Laser-focused on her goal to compete in the Tokyo Olympics, Junna Tsukii has been doing everything she can to achieve it.
As the country’s brightest hope for an automatic spot in karate – which is set to debut as an Olympic sport in Tokyo – Tsukii had been training rigorously in Japan since March even after all the Olympic qualifying tournaments were shelved due to the COVID-19 pandemic.
So when she received an invitation to fly early in November to Serbia, the Filipino-Japanese grabbed the opportunity to train with some of the top karate practitioners in the world.
After spending 36 days of high intensity training, Tsukii leaves camp confident she has become better prepared for one final push in 2021 to make it to the Olympics.
Tsukii is currently 10th in the World Karate Federation (WKF) rankings in the women’s -50 kg kumite. However, for the Tokyo Olympics, her weight division will be merged with the -55 kg category, so Tsukii will be facing bigger and heavier competition in the qualifiers.
“I have improved my physical program to help me fight in a heavier category. I also paid close attention to my food intake and my mental state,” Tsukii told Rappler.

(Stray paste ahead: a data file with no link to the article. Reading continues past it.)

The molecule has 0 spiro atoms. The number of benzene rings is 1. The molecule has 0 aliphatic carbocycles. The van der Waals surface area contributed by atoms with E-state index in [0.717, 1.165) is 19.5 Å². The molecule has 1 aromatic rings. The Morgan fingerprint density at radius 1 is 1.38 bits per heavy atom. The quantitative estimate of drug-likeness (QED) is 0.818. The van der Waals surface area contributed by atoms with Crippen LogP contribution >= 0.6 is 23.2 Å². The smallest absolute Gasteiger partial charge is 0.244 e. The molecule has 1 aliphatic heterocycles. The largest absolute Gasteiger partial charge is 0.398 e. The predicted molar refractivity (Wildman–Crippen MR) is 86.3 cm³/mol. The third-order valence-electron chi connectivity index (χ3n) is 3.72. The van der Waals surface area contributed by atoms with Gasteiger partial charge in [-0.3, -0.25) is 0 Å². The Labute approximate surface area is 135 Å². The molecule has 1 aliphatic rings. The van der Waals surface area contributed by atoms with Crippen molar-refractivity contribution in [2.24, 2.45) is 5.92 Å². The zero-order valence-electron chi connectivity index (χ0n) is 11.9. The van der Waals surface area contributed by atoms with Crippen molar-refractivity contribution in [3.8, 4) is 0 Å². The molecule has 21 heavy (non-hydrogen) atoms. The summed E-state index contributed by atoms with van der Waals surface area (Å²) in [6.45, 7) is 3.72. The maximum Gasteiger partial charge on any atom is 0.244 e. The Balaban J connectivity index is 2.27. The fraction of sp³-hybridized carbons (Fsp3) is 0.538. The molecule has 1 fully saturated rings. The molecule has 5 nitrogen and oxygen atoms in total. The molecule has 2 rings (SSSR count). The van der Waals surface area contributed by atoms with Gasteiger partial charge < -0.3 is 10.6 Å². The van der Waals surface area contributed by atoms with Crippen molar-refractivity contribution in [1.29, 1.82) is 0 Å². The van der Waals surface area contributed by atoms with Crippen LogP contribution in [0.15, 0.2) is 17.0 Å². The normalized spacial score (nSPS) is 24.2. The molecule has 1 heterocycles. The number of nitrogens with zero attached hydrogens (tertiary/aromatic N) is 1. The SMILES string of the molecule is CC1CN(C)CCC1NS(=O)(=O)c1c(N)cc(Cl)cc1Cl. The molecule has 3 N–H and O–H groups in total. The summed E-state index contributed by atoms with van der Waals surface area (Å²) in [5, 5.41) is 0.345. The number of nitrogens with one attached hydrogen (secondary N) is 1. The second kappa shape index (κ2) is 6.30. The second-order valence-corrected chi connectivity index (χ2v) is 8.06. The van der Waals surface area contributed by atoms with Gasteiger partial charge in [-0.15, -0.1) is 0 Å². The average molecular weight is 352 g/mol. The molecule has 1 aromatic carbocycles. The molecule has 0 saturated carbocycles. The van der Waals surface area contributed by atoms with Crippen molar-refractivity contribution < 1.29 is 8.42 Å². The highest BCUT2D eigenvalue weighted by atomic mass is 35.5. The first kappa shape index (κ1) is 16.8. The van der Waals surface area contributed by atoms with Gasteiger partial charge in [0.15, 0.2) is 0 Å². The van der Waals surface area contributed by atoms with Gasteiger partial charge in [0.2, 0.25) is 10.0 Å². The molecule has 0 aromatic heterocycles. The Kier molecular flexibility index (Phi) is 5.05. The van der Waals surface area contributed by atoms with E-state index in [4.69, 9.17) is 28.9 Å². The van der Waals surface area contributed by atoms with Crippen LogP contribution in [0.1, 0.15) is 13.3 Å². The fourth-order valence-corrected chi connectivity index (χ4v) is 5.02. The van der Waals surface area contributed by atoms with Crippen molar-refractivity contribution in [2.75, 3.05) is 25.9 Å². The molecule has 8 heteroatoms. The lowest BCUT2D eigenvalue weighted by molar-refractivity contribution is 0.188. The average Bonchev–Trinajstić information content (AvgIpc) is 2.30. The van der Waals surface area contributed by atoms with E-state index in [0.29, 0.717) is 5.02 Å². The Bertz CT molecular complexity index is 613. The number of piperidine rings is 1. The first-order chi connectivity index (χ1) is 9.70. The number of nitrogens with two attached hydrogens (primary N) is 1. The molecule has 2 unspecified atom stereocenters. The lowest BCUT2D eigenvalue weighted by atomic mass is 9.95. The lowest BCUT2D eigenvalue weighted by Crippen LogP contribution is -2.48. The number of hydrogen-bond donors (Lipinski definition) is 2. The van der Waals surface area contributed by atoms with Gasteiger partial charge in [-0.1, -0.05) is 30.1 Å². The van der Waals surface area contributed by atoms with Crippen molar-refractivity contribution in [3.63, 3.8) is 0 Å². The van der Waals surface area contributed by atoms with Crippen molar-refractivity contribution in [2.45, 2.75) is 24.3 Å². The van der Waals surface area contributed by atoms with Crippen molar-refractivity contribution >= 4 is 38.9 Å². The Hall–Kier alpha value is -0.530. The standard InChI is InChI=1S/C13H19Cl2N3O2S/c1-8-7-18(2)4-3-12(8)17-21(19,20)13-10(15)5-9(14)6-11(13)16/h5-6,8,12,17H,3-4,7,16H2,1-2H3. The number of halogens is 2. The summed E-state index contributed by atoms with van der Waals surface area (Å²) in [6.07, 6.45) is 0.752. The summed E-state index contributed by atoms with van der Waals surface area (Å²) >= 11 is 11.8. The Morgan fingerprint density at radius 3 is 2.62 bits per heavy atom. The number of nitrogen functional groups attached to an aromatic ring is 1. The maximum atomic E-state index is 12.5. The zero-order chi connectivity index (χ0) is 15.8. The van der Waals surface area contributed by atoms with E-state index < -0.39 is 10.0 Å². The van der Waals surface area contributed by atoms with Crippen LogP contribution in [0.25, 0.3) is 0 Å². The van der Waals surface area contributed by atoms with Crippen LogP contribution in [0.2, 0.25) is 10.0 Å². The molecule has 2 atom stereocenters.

“I am happy to see my achievements in Serbia, but this is just my preparation for next year. My best is still to come next year.”
Proof of her readiness for the Tokyo Olympic qualifiers was when she won a tune-up karate competition in Arandelovac, Serbia.
Tsukii, who bagged the gold in the 2019 Southeast Games and a bronze in the 2018 Asian Games, fought 5 times in the round-robin competition which also featured some of her training partners.
She blanked her first 4 opponents in the tournament, winning with a score of 6-0 in her first fight.
Tsukii then picked up 3 more wins with scores of 8-0, 3-0, and 3-0. She drew her final match which ended with a score of 1-1, but emerged champion in the overall result.
“I am going into next year in the best condition,” said Tsukii, reflecting on the things she picked up from her training camp in Serbia.
“The training in Serbia was very hard, but everyday was fulfilling and I had a fun time. I was really able to level up my game.” – Rappler.com